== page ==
Soils Champions

20 plus years of soil conservation farming

This Alberta farm's soil management plan protects its anchor asset long-term

Pat Staden and partners adopted conservation tillage more than 20 years ago.
Pat Staden and partners adopted conservation tillage more than 20 years ago.

Ask Pat Staden about soil conservation on his farming operation near Mannville, in northeastern Alberta. and he'll likely stop and think for a minute before replying. It's not that he isn't an active participant; it's just that soil conservation management has been a critical part of the family farming business for so long that it's now just part of accepted thinking.

The farming operation is part of what many in agriculture would call a family farm model built to weather today's aggressive agricultural business climate. It involves more than one family. It's multi-enterprise and entrepreneurial. It uses crop and livestock operations in a complementary way. It's concerned about its environmental impact especially soil health and conservation. And the people in it have been actively involved in organizations trying to lay the groundwork for a sustainable future.

Today the operation Staden and his wife farm in partnership with his brother and sister-in-law includes a crop enterprise, a cow-calf beef enterprise, a cow-calf bison enterprise and a bison feeder enterprise. The farmland covers a range of soil types from very sandy to clay-loam.

Conservation tillage key

By far the most dramatic change they have made in soil conservation has been to adopt conservation tillage more than 20 years ago, a system that provides minimal soil disturbance. "We use a no-till drill and that disc opener allows us to seed canola, wheat, peas, barley and forages with very little disturbance," says Staden. "One of the biggest benefits of this seeding system is that it conserves moisture and moisture is often our most limiting crop production factor."

The farm had some issues with wind erosion on lighter land in the early years, but that is no longer a concern with conservation tillage. Water erosion on sloped land was addressed that by seeding waterways to grass.

"Grassed waterways take a bit of effort to farm around, he acknowledges, and today with the soil quality and crop cover of no-till systems, I suspect much of that land wouldn't be a problem if it was in crop," he says. "However, we take some hay off, or let the cattle graze them, and it's not much effort to work around them with cropping equipment."

The operation is built around using livestock and crops in a complementary way. Forages are rotated through cropland. Rotational grazing is used extensively. Gazing smaller pastures more frequently improves forage production and keeps weeds under control Bison feeders graze in paddocks built for an elk operation in previous years.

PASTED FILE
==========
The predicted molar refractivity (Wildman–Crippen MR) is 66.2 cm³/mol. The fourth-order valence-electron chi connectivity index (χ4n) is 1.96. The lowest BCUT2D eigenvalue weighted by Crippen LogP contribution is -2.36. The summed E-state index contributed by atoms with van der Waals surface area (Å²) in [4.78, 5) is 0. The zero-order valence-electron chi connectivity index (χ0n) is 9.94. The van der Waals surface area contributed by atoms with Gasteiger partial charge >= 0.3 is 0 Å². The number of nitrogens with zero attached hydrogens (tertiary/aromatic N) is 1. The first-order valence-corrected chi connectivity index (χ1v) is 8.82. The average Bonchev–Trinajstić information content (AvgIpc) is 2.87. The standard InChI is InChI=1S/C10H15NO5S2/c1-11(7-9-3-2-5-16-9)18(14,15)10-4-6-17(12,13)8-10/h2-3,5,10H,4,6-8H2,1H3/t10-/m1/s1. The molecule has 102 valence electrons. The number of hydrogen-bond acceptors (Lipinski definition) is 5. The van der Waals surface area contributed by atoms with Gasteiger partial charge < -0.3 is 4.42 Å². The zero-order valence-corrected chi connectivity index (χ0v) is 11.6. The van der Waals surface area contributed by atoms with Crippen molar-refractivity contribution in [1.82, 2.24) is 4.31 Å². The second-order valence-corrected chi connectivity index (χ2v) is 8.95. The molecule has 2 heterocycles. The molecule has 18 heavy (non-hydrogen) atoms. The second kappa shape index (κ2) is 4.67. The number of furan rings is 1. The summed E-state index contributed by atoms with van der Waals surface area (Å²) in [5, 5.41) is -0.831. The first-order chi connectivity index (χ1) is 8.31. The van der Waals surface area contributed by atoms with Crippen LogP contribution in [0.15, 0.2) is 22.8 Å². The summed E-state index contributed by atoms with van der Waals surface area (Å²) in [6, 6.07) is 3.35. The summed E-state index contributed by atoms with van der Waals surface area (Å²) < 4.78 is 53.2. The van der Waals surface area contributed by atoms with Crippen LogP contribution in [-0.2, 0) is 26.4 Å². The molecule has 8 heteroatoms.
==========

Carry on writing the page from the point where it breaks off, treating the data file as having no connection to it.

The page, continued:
Chaff is harvested from selected grain crops and cattle move to the chaff piles as winter feed, which means manure is spread in the field. A relatively new effort is to plant corn for use as pre-calving winter grazing. That increases number of days cows can graze which cuts down on feed hauling. That corn acreage is rotated through cropland

Broad industry change

The success in this operation in soil management terms is something that Staden believes is generally happening in agriculture. The growth of conservation tillage has been substantial, he says, noting improvements in the area over the past 20 years. He believes people are just continually doing a better job, getting better yields, farming more efficiently and generally thinking of the environment. There is just less soil erosion as a result.

"On a personal basis, we believe we are stewards of the land," says Staden, "and that we have a responsibility to care for the land and its related resources, air, water and the biodiversity it supports. And we have a major responsibility in maintaining these natural resources for generations to come.

"Soil conservation practices are critical for maintaining long-term health and productivity of our soils, and that's what produces the food and non-food products we sell. Soils are absolutely a base ingredient for that effort and without healthy and productive soil, our farm would not be sustainable.

Staden is the first to admit that farmers probably don't get this message across to consumers the way they should. "Many farmers and I know many of our neighbors practice conservation farming and we take our role as stewards of the land seriously. Our livelihood depends on it."

One of the simplest measures of that is land value, he says. "From what I've seen, well managed land is worth more when it sells. If soil is capable of producing more I know I would pay more for it."

Economic challenge

One of the challenges is that best management practices that address soil and resource sustainability and enhancement need to make economic sense in the long run.

"Producers will carry on business as usual and they will implement the small changes that have a small incremental cost," he says. "But in today's economic environment producers need a way to recoup the additional costs associated with new technology, equipment and inputs related to best management practices."